“Nearly six years after Arkansas police Officer Jonathan Schmidt was shot to death while pleading for his life,” policeone.com reports, “a dashcam video of his final moments still circulates on the internet — sometimes landing in the social media feeds of his family members. ‘It’s a very sacred thing,’ the officer’s widow, Andrea Schmidt, said. ‘It’s not just a cop getting killed. This is a human being. This is my husband. This is a father.'”
Based on the video, Republican Arkansas state Rep. Jimmy Gazaway — the prosecutor who put Officer Schmidt’s killer in jail — introduced House Bill 1236.
The law would prohibit “the broad release of material showing officers dying in the line of duty.”
Any such video would only be released to the general public if there’s a public interest. Even then it would only be shown in a public setting, not released to the media and, inevitably, posted on YouTube. According to the bill’s text:
Absent a compelling public interest, or the necessity to evaluate a law enforcement officer’s conduct, or an official purpose such as a criminal, civil, or administrative proceeding or an official investigation into a law enforcement officer’s death, the disclosure of an audio or visual depiction of the death of a law enforcement officer would have little value to the public other than to satisfy a morbid curiosity concerning the death of a law enforcement officer.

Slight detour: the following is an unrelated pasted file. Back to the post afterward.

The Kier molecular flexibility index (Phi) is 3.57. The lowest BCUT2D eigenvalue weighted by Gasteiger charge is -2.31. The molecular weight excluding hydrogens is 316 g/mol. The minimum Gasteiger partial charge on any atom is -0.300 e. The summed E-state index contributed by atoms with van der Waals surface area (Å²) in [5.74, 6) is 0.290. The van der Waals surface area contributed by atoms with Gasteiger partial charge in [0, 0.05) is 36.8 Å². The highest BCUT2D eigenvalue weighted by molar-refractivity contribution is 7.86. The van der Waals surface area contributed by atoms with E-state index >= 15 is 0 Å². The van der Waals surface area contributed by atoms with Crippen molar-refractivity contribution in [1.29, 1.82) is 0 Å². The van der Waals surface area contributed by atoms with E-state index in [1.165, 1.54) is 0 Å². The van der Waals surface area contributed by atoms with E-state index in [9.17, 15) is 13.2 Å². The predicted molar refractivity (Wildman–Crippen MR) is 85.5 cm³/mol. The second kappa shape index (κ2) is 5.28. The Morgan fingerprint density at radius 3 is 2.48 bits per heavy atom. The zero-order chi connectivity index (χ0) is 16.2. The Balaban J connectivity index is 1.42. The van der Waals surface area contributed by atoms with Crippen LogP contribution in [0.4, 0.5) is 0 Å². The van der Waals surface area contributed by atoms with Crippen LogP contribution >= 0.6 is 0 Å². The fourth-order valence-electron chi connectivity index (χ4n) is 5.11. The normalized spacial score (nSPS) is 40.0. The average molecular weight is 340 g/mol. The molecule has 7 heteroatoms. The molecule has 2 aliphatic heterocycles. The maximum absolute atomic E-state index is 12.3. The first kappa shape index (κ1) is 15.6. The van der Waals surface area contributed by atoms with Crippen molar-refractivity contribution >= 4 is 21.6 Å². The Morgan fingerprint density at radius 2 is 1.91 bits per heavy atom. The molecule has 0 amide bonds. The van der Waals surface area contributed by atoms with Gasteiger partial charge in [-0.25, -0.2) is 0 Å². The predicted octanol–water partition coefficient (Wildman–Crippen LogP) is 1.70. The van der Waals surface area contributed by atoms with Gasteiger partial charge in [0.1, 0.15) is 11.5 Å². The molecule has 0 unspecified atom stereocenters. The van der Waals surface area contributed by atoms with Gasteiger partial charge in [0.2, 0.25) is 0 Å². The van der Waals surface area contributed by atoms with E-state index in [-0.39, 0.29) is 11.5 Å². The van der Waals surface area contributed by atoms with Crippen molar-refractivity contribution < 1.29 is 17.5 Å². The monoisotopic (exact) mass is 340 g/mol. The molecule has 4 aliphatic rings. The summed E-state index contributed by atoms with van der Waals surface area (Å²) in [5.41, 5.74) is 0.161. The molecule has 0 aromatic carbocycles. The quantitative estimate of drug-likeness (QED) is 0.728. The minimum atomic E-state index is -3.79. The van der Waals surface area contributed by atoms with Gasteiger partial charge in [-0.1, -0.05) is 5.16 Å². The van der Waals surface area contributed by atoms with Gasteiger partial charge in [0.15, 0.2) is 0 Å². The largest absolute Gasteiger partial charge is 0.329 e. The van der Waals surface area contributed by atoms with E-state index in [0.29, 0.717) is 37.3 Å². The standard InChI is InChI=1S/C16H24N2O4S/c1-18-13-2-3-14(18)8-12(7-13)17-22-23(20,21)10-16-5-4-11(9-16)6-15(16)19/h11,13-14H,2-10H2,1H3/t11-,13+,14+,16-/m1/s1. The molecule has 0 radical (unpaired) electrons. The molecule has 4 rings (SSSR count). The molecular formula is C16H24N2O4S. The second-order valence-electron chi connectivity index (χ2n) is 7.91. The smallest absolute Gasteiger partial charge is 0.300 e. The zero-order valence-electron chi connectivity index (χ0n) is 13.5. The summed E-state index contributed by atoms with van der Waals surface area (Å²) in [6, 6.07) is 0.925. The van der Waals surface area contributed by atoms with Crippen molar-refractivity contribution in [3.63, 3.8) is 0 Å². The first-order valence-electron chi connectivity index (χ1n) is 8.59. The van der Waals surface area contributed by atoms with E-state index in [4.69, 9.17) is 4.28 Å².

The bill passed the Arkansas House by a margin of 94-0. The Arkansas senate Judiciary Committee passed the bill. It’s expected to pass in the senate as a whole and land on the Governor’s desk shortly.
What’s your take? Should the public have unlimited access to all police dashcam and bodycam videos? Or should the suffering of survivors govern a judge’s decision on the video’s release?